by Arup Dasgupta
This is a fun model based on the walking mechanism from the French set 9550 Mammoth. It uses parts from the Red and Green era (and a bit of yellow for the 'gold' decoration). I have used a non-Meccano motor to drive it but a modern French Meccano motor can replace this if required.
Start the construction with the motor as shown in figure 1. Extend towards the tail with two 1x3x1 double angle brackets (DAB) as shown in figure 2. Fix a 1x5x1 DAB and trunnion as shown to the free lugs of the 1x3x1 DABs. The lugs of the 1x5x1 DAB will provide the pivots for the rear legs and the trunnion will provide the pivot for the tail assembly. The motor shaft carries a 15T pinion. A 3-hole angle girder is fixed to the 'front' end of the motor bracket.
Attach two 3-hole angle girders to the angle girder attached to the motor as shown in figure 3. Fix two flat trunnions and a 1x3x1 DAB between the two flat trunnions. Two corner gussets and a 1x3x1 DAB complete the front of the chassis.
A 3-inch axle journalled in the middle holes of the two flat trunnions carries a 50T contrate, which meshes with the 15T pinion on the motor shaft. A worm is mounted on the axle, which meshes with a 57T gear wheel on a 2.5" axle rod journalled in the longer arms of the corner gusset. See figure 5.
Figure 6 shows the 1.5" pulleys mounted on the drive shaft spaced from the chassis by 2 or 3 washers. A long bolt no. 111 is fixed to each pulley such that they are in opposite positions. The forelegs and the links to the rear legs use the long bolts as pivots.
Head outer view
Head inner view
The forehead consists of two 3x5 hole triangular flexible plates back to back. The trunk consists of three 5-hole strips attached to two double brackets. Two 3x5 hole triangular flexible plates (A) are fixed to the sides of the trunk. These will form the sides of the head of the elephant. The tusks are long threaded pins (115a) bolted to angle brackets. The desired angle of the tusks is obtained by fixing the angle bracket to a second angle bracket as shown in figure 7. A 5-hole strip (B) is curved and attached to the forehead by a single bolt (C) as shown in figure 8. The two 3x5 hole triangular flexible plates (A) and two 5x3 flexible plates (D) are bolted to the extremities of the 5-hole curved strip as shown in figure 9. Each 3x5 flexible plate is bent inward such that its inner corner can be bolted to the centre hole of the other 3x5 flexible plate.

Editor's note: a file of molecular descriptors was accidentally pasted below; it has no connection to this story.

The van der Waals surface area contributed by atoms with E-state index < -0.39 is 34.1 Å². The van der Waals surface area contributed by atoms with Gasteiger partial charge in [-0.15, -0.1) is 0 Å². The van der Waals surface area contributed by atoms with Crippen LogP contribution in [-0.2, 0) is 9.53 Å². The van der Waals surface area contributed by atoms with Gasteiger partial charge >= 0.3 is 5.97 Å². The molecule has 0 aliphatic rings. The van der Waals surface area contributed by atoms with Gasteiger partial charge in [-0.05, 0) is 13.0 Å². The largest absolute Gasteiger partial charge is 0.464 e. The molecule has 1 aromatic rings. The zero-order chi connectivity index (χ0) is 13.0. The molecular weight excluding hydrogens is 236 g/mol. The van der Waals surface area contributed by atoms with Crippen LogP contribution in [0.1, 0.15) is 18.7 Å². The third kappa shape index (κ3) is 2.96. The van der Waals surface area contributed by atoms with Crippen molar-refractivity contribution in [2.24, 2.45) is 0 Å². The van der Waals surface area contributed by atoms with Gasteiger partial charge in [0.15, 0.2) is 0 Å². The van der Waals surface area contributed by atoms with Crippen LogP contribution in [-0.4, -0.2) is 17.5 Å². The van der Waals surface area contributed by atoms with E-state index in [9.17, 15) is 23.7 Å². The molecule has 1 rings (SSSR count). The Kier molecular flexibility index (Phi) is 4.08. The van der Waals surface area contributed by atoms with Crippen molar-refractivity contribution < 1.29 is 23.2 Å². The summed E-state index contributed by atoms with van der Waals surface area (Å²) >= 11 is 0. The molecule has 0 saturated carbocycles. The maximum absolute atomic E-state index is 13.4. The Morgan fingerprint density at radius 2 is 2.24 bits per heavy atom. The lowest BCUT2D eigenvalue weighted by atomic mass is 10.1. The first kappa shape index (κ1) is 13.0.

The outer holes are made to coincide and will be attached by a bolt to the main body later while attaching the mahout.
The front support is made up of two flat trunnions bolted nose to head. A 1x3x1 DAB is attached to the lower end of the support. The upper end carries a 1x7x1 DAB. The rear support consists of a trunnion and a flat trunnion and a 5-hole strip sandwiched between them. The trunnion and flat trunnion are nose to nose. The upper end of the flat trunnion carries a 1x7x1 DAB. Two 11-hole strips (E) form the sides and anchor the flexible plates forming the body of the elephant.
Figure 11: Inner view of the body laid out flat.
The body consists of two 11x5 hole flexible plates (one red and one yellow), two 5x7 hole triangular flexible plates (TFP) for the rump and two 4x7 hole TFPs for the cheeks arranged as shown in figure 11. The strips (E) and the flexible plates (D) forming the top of the head are also shown in figure 11 to illustrate the attach points (F) for the supports and the head to the main body. A formed slotted strip completes the rump. Bend the 5x7 TFPs towards the formed slotted strip such that the holes (G) align with the slot on the formed slotted strip. Fix with a bolt. Figure 12 shows the constructed views. The ears are 3x7 TFPs attached to the cheeks as shown. Two yellow semi-circular plates form the fringes of the 'golden' decorative sheet on which the howdah is fixed.
The body attached to the supports.
The front view with the ears.
Figure 13: Body outer view,
showing position of mahout and howdah.
The maharaja and his howdah have to be built together. Figure 13 shows the position of the howdah and the mahout on the outer side of the body. The 1x2 angle bracket forms the body of the mahout and the two 1x5x1 DABs that form the base of the howdah.
The bolt that holds the rear DAB also holds the formed slotted strip and a 2x2 corner bracket, which represents the maharaja's folded legs as he sits cross-legged on the howdah. The back of the howdah is formed by two 1x5x1 DABs. Figures 14a through 14e show the construction of the maharaja. Two rod and strip connectors are bolted to a coupling with a 28.5mm bolt. The coupling is attached by a bolt to the back of the howdah spaced by two washers and a fishplate. The arms are fork pieces (not shown).